Councilman Mark Squilla auctioned off nearly $2 million in city-owned land. What could go wrong?
by Larry Platt
On June 14, under the headline “Going once, going twice: Auction of blighted Philly lots is a big hit,” the Inquirer ran a largely congratulatory story about Councilman Mark Squilla’s unprecedented auction of 89 distressed city-owned properties, raking in $1.78 million. The sale, wrote reporter Tricia Nadolny, “seemed to offer a lively and entirely unbureaucratic way to handle an otherwise onerous task. It’s one Philadelphia has struggled with in recent years: how to unload the city’s huge stock of vacant, delinquent or blighted land, and get it back on the tax rolls.”
Nadolny is right; at a time when we’re wringing our hands over the school budget shortfall and an ever-increasing percentage of the city budget propping up our unfunded pensions, Squilla’s action was entrepreneurial and bold. The city owns something like 10,000 vacant properties, none of which pay taxes and many of which are aesthetic drains on their respective neighborhoods. And, despite endless talk of the city getting out of the landlord business, nothing much has seemed to change over the years.
City Council last year moved to solve this problem by passing Land Bank legislation, creating an entity to streamline the sale of city-owned properties. It’s worked in other cities—from Cleveland, Ohio to Macon, Georgia— to clean up the haphazard and often purely transactional way development happens. Supporters had reason to believe it would work here, as well. Yet here we are, mid-2015, and the Land Bank doesn’t even exist yet.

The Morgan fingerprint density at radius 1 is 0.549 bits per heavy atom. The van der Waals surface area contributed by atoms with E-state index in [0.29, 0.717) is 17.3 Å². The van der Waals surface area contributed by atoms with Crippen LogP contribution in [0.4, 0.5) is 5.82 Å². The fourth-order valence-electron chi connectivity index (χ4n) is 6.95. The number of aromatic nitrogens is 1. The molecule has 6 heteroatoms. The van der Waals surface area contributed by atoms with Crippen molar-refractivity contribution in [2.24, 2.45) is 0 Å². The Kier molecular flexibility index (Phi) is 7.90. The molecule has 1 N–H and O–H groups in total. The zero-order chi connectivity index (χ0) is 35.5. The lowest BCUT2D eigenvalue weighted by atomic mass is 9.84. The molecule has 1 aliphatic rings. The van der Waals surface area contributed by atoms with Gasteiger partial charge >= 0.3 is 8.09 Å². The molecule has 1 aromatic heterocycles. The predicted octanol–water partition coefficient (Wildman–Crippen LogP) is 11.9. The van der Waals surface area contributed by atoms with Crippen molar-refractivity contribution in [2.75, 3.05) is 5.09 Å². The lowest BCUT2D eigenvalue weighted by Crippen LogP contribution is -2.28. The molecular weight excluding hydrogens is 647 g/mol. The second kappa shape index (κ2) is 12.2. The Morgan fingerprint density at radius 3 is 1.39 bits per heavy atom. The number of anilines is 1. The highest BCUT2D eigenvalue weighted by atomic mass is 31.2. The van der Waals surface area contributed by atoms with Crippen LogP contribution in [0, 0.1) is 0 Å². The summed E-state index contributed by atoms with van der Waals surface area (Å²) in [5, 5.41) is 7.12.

Just why is a City Councilman selling off city land, when there’s nothing in the City Charter granting the power to do so? Is this any way to run a city?
So Squilla took it upon himself to do something in his Councilmanic district. The Redevelopment Authority has long listed all city-owned properties for sale and has entertained bids for individual addresses. When a sale is settled upon, Council passes an ordinance, transferring the property. “If we’re doing this one by one,” Squilla recalls, “I wondered if this was an opportunity to put a whole bunch of them out there on the market all at once.”
Squilla and his staff worked for over a year to make the auction happen, working with the Redevelopment Authority and an auctioneer. They culled through the list of properties and gave community groups the chance to pull select properties off the block prior to the auction. “We wanted to make sure, if a community group was interested in bidding, they’d get a chance,” he says. In addition, Squilla added a critical caveat: The purchaser of any such property would have to develop it within 18 months. He didn’t want developers sitting on undeveloped lots for years. Continue reading